Canada Reads Wrap Up

Canada Reads 2016 had an amazing short-list of novels and a fantastic group of dedicated defenders.  The focus for Canada Reads 2016 was starting over and was my first year reading all of the short-list.   Although each novel had the same theme, each book showed  amazing depth, uniqueness and different writing styles.  Although The Illegal was the winner of this contest, all the novels are winners and have important messages to share with Canadians.  We all need to read more Canadian literature and support our Canadian authors!

Here are my blog reviews of each of the books in the order that they were read (click on the blue underlined text to read the blog posts):

  1.  The Illegal (Lawrence Hill) – I was very pleased to meet Lawrence Hill at Hamilton Winterfest and to learn more about his life experience and writing process which led to The Illegal.  It was so refreshing to hear him speak openly about his sister’s mental health challenges and his efforts to publish her book posthumously.  Hill had a very strong defender in Clara Hughes – she too has spoken openly about her mental health challenges and is clearly a competitor who loved the book that she was defending!
  2. Birdie (Tracey Lindberg) – this book was not what I was expecting but I loved it.  It was a beautifully written tale that needs to be told about the experience of some aboriginal families.  I was so excited to hear that the defender Bruce Poon Tip is donating 10000 copies of Birdie to high schools across Canada – what an amazing and generous gift to schools!  Birdie is a story that needs to be understood by our young students so that it is never repeated and to help students understand the lasting impact of residential schools.
  3. Bone and Bread (Saleema Nawaz) – Bone and Bread is an emotional story of two sisters who look after each other despite the tragic loss of their parents.  It is the story of one sister trying desperately to keep her sister healthy and then having to deal with loss as the remaining member of her immediate family.  It is a story of family dealing with issue after issue yet supporting each other.  I enjoyed the Montreal setting and wish that I could taste those Montreal bagels!!  I hope that this is only the first novel written by Saleema Nawaz!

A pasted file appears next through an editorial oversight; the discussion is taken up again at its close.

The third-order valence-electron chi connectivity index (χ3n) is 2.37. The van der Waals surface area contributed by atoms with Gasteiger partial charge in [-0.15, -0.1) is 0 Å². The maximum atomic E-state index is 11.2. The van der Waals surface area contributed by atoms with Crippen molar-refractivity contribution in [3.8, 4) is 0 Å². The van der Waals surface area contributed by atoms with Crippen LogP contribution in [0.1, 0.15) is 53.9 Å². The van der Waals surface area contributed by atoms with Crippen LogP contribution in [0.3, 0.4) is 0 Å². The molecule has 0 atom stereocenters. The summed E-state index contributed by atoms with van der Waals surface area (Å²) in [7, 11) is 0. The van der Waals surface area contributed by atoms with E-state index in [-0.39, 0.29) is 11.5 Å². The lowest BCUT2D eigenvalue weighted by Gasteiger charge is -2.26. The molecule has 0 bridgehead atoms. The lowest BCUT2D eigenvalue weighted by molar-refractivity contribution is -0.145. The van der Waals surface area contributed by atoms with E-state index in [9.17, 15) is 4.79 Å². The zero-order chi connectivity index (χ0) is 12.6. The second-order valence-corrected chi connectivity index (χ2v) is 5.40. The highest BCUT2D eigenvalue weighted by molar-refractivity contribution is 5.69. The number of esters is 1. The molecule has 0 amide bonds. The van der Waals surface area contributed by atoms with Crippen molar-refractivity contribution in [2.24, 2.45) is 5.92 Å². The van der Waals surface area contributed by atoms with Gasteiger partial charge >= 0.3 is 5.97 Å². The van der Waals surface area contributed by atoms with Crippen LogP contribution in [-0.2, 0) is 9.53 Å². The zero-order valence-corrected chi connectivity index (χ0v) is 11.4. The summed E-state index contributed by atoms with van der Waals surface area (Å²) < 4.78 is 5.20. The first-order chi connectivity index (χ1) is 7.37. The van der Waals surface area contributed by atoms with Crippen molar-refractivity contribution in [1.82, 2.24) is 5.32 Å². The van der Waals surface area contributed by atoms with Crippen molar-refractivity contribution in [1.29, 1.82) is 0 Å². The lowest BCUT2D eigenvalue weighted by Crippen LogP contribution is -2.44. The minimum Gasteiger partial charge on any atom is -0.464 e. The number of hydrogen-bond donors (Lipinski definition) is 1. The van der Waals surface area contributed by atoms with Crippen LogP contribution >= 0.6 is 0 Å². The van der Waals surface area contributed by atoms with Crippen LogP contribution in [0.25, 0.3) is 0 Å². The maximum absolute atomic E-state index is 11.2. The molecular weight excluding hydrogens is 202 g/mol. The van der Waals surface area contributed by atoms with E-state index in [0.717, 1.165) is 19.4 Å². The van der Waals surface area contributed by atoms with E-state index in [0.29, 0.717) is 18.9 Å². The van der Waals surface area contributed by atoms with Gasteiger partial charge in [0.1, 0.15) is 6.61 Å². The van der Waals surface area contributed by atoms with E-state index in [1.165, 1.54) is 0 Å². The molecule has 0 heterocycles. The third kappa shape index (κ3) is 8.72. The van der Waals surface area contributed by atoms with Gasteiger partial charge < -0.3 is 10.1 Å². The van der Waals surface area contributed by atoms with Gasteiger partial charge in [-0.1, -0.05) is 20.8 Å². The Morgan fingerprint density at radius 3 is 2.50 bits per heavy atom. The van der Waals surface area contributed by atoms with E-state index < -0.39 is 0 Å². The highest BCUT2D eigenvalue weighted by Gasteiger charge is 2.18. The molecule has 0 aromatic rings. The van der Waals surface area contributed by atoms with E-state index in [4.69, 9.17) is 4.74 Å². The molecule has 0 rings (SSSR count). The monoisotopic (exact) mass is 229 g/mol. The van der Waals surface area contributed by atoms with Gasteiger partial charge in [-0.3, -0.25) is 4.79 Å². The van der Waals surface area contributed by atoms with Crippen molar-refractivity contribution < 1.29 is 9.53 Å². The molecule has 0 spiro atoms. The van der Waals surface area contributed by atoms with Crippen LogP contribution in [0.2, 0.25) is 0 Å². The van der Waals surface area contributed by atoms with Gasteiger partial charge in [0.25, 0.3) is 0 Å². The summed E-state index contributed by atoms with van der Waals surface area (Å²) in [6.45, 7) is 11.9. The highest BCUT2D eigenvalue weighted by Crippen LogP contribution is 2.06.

4. Minister Without Portfolio (Michael Winter) – Unfortunately this was the first book voted off the shelf yet it was a beautifully written novel set in Newfoundland.  It told the story of a man who heads to Afghanistan after a break up only to be involved in an event that results in the death of his friend.  He returns to the rock and as he rebuilds a home, rebuilds his life and tries to improve the lives of those around him he comes to terms with the past.  At first it seemed unusual reading a novel with no quotation marks but in the end, I enjoyed the blending of conversation and thought!  I am looking forward to meeting Michael Winter at his writing workshop as part of GritLit in Hamilton in April.
  5. The Hero’s Walk (Anita Rau Badami) – This was my last novel that I read for Canada Reads.  It was different than the others in that the setting was mainly in India.  It told a story of a family who because of fixed beliefs became estranged from their beloved daughter when she married a Canadian man.  When the daughter died, leaving a little girl to move to India to be brought up by her grandparents everyone had to adapt and slowly move to the stage of starting over.  This novel represents stubbornness, perseverance, resilience and love and left me wanting to know more about how Sripathi started over and the experience of the young girl moving to an new country with a very different culture.  The defender Vinay Virmani has committed to bringing this novel to screen which is very exciting!

CBC has done a wonderful job encouraging Canadians to read through Canada Reads.  The shows were televised, played on the radio and available as podcasts to make it accessible across the country and when it was convenient for followers.  I had to avoid twitter until I was able to to listen to the podcasts to avoid spoilers and next year, would love to be member in the audience for one of the days!

Our book club members have each chosen to read one of the Canada Reads books and I look forward to our discussion next week!

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3 Responses to Canada Reads Wrap Up

  1. Pingback: Canada Book Day 2016 | A Year of Books

  2. Pingback: 37. Sweetland (Michael Crummey) | A Year of Books

  3. Pingback: A Year in Review – 2016 | A Year of Books

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